Mandatory mental health curriculum

Mental health
Mental health(Source: Associated Press)
Published: Feb. 9, 2021 at 3:53 PM CST
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BISMARCK, N.D. (KFYR) - North Dakota has the ninth highest rate of teen suicide in the nation, according to the United Health Foundation.

To save lives and bring rates down, state lawmakers are pushing a bill that would mandate mental health and wellness for middle and high school students.

Some schools already have elements of mental wellness in the classroom, but North Dakota’s rates of teen suicide remain well above the national average.

Not only would students have mandatory resources to help them, but the schools would be given standards on how to handle teens that need help.

It was an emotional day at the Capitol as survivors of teen suicide came to tell their stories.

Saying the bill is their story.

Kennedy Gjovik said her first attempt at suicide was in middle school.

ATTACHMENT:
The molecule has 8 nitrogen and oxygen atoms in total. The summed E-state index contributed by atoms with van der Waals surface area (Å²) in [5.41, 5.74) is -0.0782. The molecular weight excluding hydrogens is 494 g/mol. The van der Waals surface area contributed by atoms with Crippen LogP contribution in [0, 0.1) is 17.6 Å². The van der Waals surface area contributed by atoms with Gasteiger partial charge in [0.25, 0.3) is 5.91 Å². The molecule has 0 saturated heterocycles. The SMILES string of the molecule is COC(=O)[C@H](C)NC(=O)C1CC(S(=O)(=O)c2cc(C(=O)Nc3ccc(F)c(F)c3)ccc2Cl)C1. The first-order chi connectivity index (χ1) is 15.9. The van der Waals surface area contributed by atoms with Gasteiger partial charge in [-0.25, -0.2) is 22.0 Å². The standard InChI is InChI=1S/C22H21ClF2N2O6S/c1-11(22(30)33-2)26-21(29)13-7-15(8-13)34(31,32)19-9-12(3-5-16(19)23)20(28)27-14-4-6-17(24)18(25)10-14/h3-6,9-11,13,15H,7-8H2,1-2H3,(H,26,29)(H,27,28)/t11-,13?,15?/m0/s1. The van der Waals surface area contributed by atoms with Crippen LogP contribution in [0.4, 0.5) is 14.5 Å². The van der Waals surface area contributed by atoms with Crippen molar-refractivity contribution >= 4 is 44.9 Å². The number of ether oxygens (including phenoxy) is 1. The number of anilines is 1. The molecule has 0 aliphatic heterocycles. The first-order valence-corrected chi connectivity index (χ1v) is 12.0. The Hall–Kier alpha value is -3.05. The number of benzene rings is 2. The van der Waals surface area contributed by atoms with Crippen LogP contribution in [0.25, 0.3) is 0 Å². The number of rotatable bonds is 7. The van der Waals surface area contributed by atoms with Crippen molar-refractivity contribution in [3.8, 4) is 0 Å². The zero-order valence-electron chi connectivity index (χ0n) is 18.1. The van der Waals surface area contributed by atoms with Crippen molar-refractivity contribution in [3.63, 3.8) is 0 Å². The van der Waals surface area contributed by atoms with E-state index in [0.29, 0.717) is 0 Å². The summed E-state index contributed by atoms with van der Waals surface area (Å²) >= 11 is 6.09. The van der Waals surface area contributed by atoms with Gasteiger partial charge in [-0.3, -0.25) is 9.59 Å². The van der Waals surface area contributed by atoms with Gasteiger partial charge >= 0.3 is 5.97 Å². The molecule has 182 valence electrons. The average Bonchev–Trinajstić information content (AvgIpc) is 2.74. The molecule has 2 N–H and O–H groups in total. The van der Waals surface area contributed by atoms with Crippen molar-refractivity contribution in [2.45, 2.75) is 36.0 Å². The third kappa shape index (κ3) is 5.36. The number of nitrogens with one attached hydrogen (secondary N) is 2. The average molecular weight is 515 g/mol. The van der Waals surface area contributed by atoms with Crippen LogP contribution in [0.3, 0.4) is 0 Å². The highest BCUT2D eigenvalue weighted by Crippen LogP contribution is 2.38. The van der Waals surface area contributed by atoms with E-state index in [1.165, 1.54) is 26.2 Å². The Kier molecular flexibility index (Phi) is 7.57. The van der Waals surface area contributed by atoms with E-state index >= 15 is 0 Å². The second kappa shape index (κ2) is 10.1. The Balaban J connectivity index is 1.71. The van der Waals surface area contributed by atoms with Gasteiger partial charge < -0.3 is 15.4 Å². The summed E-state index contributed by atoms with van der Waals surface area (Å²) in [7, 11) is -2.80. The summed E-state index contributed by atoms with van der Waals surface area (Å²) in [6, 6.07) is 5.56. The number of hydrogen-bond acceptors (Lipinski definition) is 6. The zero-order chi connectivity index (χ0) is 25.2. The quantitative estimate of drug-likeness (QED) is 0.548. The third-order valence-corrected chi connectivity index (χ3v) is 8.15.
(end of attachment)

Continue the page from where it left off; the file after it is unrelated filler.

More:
“I had all the warning signs, but no one noticed. Or even if they did notice, no one spoke up. And after getting that message, I decided I was done fighting. That night, I made my first suicide attempt, and was the first time I had ever hanged myself,” Gjovik said.

After many attempts at taking her own life, Gjovik said it wasn’t until she switched schools that she started getting substantial help.

It’s that disparity that lawmakers are trying to resolve.

“We can do this, but we don’t have boots in the field to provide the instruction or the interventions that are needed. And until we do that, we can’t move this forward,” said Sen. Joan Heckaman, D-New Rockford.

According to a 2019 state survey, the percentage of North Dakota students considering suicide has nearly doubled. The percentage of students attempting suicide has more than doubled. But the signs of depression can come well before the teenage years.

“The instances of it are frighteningly becoming younger. And with those younger kiddos, a lot of times it’s not what you think. You don’t see it coming in the traditional ways. Kids are just having earlier struggles,” said Dr. Aimee Copas, ND Council of Educational Leaders.

The bill also allows for school districts to collaborate in the classroom and with distance learning so that rural schools can get help to their students.

Not too long ago, the legislature approved a bill that required schools to have a counselor to connect students to resources if needed.

But lawmakers are saying it’s not enough.

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